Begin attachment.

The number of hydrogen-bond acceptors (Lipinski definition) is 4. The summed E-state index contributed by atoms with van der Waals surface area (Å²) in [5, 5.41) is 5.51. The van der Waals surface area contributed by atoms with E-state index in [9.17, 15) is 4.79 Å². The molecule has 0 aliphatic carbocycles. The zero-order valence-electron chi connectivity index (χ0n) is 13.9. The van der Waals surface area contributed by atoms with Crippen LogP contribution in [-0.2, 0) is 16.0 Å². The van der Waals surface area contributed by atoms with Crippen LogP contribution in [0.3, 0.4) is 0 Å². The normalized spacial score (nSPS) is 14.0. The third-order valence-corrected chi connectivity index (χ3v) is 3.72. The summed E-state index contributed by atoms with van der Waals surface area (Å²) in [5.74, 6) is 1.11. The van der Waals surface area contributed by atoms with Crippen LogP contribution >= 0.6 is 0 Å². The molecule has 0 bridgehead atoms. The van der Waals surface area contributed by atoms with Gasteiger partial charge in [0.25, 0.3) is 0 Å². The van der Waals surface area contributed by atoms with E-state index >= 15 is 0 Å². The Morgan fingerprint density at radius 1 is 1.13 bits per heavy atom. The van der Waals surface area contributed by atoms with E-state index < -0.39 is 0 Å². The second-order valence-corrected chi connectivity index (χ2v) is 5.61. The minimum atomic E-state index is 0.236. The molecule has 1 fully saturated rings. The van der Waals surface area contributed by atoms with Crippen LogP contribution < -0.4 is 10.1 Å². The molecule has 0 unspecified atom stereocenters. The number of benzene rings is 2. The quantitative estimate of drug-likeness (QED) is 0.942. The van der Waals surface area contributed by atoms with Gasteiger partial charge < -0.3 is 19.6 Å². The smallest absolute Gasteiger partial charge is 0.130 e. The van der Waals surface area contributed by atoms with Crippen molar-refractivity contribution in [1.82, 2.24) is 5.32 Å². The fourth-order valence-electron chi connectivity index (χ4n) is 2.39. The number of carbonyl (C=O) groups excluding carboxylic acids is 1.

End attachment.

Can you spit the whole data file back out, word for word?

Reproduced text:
The number of hydrogen-bond acceptors (Lipinski definition) is 4. The summed E-state index contributed by atoms with van der Waals surface area (Å²) in [5, 5.41) is 5.51. The van der Waals surface area contributed by atoms with E-state index in [9.17, 15) is 4.79 Å². The molecule has 0 aliphatic carbocycles. The zero-order valence-electron chi connectivity index (χ0n) is 13.9. The van der Waals surface area contributed by atoms with Crippen LogP contribution in [-0.2, 0) is 16.0 Å². The van der Waals surface area contributed by atoms with Crippen LogP contribution in [0.3, 0.4) is 0 Å². The normalized spacial score (nSPS) is 14.0. The third-order valence-corrected chi connectivity index (χ3v) is 3.72. The summed E-state index contributed by atoms with van der Waals surface area (Å²) in [5.74, 6) is 1.11. The van der Waals surface area contributed by atoms with Crippen LogP contribution >= 0.6 is 0 Å². The molecule has 0 bridgehead atoms. The van der Waals surface area contributed by atoms with Gasteiger partial charge in [0.25, 0.3) is 0 Å². The van der Waals surface area contributed by atoms with E-state index >= 15 is 0 Å². The Morgan fingerprint density at radius 1 is 1.13 bits per heavy atom. The van der Waals surface area contributed by atoms with E-state index < -0.39 is 0 Å². The second-order valence-corrected chi connectivity index (χ2v) is 5.61. The minimum atomic E-state index is 0.236. The molecule has 1 fully saturated rings. The van der Waals surface area contributed by atoms with Crippen LogP contribution < -0.4 is 10.1 Å². The molecule has 0 unspecified atom stereocenters. The number of benzene rings is 2. The quantitative estimate of drug-likeness (QED) is 0.942. The van der Waals surface area contributed by atoms with Gasteiger partial charge < -0.3 is 19.6 Å². The smallest absolute Gasteiger partial charge is 0.130 e. The van der Waals surface area contributed by atoms with Crippen molar-refractivity contribution in [1.82, 2.24) is 5.32 Å². The fourth-order valence-electron chi connectivity index (χ4n) is 2.39. The number of carbonyl (C=O) groups excluding carboxylic acids is 1.